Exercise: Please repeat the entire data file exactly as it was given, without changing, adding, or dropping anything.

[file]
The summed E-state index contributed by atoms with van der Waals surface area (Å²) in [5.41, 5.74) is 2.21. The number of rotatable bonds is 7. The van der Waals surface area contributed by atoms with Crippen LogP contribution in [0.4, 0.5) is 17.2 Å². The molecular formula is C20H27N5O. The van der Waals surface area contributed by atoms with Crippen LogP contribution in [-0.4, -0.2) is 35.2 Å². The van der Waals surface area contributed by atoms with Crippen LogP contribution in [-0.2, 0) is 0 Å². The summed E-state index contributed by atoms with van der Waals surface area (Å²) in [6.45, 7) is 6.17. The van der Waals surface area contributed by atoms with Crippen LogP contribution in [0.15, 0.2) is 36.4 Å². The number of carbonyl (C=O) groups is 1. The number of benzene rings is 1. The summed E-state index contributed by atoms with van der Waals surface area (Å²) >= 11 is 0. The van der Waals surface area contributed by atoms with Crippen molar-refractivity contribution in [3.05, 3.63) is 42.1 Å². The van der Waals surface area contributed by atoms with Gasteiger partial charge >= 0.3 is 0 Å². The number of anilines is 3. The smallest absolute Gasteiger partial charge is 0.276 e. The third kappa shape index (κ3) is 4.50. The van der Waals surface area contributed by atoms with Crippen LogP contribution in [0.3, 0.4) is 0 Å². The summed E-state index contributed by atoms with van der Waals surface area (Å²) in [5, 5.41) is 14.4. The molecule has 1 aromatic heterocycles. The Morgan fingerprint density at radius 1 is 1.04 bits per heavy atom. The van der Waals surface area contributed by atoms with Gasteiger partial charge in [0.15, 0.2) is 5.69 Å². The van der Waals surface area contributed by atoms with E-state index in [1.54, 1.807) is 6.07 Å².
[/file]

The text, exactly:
The summed E-state index contributed by atoms with van der Waals surface area (Å²) in [5.41, 5.74) is 2.21. The number of rotatable bonds is 7. The van der Waals surface area contributed by atoms with Crippen LogP contribution in [0.4, 0.5) is 17.2 Å². The molecular formula is C20H27N5O. The van der Waals surface area contributed by atoms with Crippen LogP contribution in [-0.4, -0.2) is 35.2 Å². The van der Waals surface area contributed by atoms with Crippen LogP contribution in [-0.2, 0) is 0 Å². The summed E-state index contributed by atoms with van der Waals surface area (Å²) in [6.45, 7) is 6.17. The van der Waals surface area contributed by atoms with Crippen LogP contribution in [0.15, 0.2) is 36.4 Å². The number of carbonyl (C=O) groups is 1. The number of benzene rings is 1. The summed E-state index contributed by atoms with van der Waals surface area (Å²) >= 11 is 0. The van der Waals surface area contributed by atoms with Crippen molar-refractivity contribution in [3.05, 3.63) is 42.1 Å². The van der Waals surface area contributed by atoms with Gasteiger partial charge >= 0.3 is 0 Å². The number of anilines is 3. The smallest absolute Gasteiger partial charge is 0.276 e. The third kappa shape index (κ3) is 4.50. The van der Waals surface area contributed by atoms with Crippen LogP contribution in [0.3, 0.4) is 0 Å². The summed E-state index contributed by atoms with van der Waals surface area (Å²) in [5, 5.41) is 14.4. The molecule has 1 aromatic heterocycles. The Morgan fingerprint density at radius 1 is 1.04 bits per heavy atom. The van der Waals surface area contributed by atoms with Gasteiger partial charge in [0.15, 0.2) is 5.69 Å². The van der Waals surface area contributed by atoms with E-state index in [1.54, 1.807) is 6.07 Å².